What is the minimum wage in California?
The purpose of minimum wage is to protect workers from unfairly low compensation. Under California law, almost all state employees must be paid the minimum wage by their employers for every compensable hour worked. This right cannot be waived by the employer or the worker. Some cities have their own minimum wage, including San Francisco and San Jose. Workers are entitled to the highest minimum wage, whether it is local, state or federal. Tips cannot be counted toward minimum wage in California. Also, employees paid on a piece, salary or commission must receive at least the equivalent of minimum wage for every compensable hour worked.
Minimum wage is not applicable to all employees and occupations. Learners are one such exception. Learners are employees whose work requires learning new skills in which they have no similar or related experience. They may be paid no less than a reduced rate of 85 percent of the minimum wage for the first 160 hours of work. For example, a factory worker may be paid the reduced rate while learning how to operate machinery with which he has no prior experience.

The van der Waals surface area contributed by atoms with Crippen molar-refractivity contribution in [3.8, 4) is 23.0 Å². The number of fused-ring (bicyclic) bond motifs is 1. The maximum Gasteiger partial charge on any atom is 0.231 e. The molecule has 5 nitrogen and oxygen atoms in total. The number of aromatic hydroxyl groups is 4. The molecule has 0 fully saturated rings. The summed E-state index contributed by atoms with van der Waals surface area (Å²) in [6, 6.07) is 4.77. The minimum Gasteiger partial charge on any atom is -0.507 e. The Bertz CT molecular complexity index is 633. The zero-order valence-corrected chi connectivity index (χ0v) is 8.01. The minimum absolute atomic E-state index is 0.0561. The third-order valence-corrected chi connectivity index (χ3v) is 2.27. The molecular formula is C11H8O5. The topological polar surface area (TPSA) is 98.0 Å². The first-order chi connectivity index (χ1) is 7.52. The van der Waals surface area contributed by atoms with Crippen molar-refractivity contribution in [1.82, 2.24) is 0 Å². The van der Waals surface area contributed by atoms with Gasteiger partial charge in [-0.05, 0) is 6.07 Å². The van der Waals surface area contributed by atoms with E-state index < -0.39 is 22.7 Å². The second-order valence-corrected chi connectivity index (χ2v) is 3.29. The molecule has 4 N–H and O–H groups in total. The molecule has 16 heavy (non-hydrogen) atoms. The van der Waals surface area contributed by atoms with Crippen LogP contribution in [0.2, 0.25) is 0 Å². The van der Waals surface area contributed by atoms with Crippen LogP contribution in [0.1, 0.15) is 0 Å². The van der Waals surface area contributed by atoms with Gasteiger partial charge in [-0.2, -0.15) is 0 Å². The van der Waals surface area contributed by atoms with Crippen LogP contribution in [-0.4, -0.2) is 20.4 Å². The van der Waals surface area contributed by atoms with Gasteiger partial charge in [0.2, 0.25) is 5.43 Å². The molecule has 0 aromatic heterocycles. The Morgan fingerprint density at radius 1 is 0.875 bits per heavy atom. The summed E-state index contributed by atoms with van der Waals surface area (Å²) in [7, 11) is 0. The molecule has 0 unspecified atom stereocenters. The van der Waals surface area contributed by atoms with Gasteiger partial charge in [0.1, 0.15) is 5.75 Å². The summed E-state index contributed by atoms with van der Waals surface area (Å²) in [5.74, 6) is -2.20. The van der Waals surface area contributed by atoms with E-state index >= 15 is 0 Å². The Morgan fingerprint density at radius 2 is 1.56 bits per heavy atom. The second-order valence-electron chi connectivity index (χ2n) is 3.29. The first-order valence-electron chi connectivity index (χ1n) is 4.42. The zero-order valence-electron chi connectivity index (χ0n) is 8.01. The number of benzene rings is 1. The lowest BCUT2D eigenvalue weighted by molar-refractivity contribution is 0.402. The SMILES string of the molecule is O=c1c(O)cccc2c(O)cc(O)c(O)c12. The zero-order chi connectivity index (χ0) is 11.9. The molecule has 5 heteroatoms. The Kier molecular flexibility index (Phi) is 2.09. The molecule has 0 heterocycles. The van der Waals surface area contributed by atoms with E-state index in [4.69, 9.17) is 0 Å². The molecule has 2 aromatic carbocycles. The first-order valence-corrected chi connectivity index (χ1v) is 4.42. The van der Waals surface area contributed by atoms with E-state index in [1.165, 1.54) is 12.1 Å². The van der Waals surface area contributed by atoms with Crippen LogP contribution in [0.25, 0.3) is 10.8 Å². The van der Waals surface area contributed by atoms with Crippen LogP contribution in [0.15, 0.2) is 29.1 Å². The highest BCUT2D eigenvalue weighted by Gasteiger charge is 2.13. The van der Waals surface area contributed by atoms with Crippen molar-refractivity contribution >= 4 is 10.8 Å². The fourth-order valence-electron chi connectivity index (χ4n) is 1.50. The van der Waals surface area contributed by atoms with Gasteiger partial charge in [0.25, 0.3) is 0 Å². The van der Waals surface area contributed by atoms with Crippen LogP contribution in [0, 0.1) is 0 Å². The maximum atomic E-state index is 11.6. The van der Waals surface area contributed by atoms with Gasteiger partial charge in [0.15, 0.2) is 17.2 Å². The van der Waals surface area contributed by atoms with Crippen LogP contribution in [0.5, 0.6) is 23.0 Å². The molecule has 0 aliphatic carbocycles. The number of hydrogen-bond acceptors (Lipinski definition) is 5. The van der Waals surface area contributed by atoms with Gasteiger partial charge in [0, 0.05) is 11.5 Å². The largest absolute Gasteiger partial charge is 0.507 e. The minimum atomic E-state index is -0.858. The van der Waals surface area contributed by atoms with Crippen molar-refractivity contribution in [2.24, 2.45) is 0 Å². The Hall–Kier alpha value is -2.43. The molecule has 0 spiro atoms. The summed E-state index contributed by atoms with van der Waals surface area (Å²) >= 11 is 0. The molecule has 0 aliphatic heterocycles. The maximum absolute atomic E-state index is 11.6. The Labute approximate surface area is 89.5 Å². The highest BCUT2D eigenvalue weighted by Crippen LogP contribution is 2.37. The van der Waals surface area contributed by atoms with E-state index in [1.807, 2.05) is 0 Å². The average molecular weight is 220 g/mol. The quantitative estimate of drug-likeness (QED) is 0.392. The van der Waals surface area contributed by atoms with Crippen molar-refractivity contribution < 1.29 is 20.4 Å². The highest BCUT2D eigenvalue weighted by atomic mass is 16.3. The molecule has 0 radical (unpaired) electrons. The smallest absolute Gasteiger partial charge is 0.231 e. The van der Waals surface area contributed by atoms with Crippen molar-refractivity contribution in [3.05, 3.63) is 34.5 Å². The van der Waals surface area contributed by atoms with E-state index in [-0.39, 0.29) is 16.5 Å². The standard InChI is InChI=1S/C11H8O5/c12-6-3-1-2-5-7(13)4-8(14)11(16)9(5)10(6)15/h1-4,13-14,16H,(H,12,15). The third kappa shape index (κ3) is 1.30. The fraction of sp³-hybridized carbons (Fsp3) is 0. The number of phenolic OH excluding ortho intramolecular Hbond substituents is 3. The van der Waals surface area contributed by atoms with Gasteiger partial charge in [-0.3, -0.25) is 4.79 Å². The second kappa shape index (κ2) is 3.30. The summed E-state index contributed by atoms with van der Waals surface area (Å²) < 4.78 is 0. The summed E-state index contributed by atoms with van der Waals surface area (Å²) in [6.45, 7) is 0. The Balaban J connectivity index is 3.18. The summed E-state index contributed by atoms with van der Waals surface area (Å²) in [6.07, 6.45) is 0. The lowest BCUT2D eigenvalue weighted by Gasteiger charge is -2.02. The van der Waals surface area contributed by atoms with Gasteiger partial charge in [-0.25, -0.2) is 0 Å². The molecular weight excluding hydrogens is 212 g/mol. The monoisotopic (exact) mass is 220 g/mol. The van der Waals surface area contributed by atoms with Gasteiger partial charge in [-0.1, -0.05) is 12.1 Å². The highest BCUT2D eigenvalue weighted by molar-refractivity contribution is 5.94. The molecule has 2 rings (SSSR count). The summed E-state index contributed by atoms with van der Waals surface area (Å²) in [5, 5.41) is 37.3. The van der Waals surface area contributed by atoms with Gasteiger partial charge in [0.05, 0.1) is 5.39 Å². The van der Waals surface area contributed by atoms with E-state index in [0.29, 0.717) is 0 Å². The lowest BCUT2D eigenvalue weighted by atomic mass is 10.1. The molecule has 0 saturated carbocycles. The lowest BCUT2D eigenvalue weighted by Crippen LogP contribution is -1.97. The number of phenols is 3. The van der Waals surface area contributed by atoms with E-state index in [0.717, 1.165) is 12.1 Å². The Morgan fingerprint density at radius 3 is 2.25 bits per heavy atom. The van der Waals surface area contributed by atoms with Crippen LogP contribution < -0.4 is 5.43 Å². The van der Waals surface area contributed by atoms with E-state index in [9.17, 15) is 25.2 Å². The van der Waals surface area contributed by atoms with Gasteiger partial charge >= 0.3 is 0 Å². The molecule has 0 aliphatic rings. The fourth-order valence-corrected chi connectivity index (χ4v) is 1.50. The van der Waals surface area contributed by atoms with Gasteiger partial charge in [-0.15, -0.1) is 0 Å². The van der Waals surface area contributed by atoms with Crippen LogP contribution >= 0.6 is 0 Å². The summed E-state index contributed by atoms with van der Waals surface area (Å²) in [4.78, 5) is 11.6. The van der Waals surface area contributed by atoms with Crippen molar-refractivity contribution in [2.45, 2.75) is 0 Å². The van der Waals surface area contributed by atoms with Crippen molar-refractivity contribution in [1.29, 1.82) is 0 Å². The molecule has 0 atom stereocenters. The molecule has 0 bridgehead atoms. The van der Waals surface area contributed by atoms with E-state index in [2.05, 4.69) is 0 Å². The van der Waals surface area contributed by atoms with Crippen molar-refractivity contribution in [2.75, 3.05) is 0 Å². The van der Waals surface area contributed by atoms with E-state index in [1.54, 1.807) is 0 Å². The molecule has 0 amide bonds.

There are also minimum wage exceptions for apprentices and certain mentally or physically disabled workers. The Labor Commission must issue certificates that authorize the payment of a subminimum wage to some apprentices and disabled workers. Certain employees have no right to minimum wage and do not receive the basic protections of both state and federal wage and hour laws. These include outside salespersons; individuals who are the parent, spouse or child of the employer; and apprentices regularly indentured under the State Division of Apprenticeship Standards.
View the current minimum wage rates here.
If you are owed wages, suspect you are wrongly classified as exempt, or any other overtime, minimum wage or other wage error by your employer, McCormack & Erlich has an extensive background helping individuals with wage claims to recover their damages.
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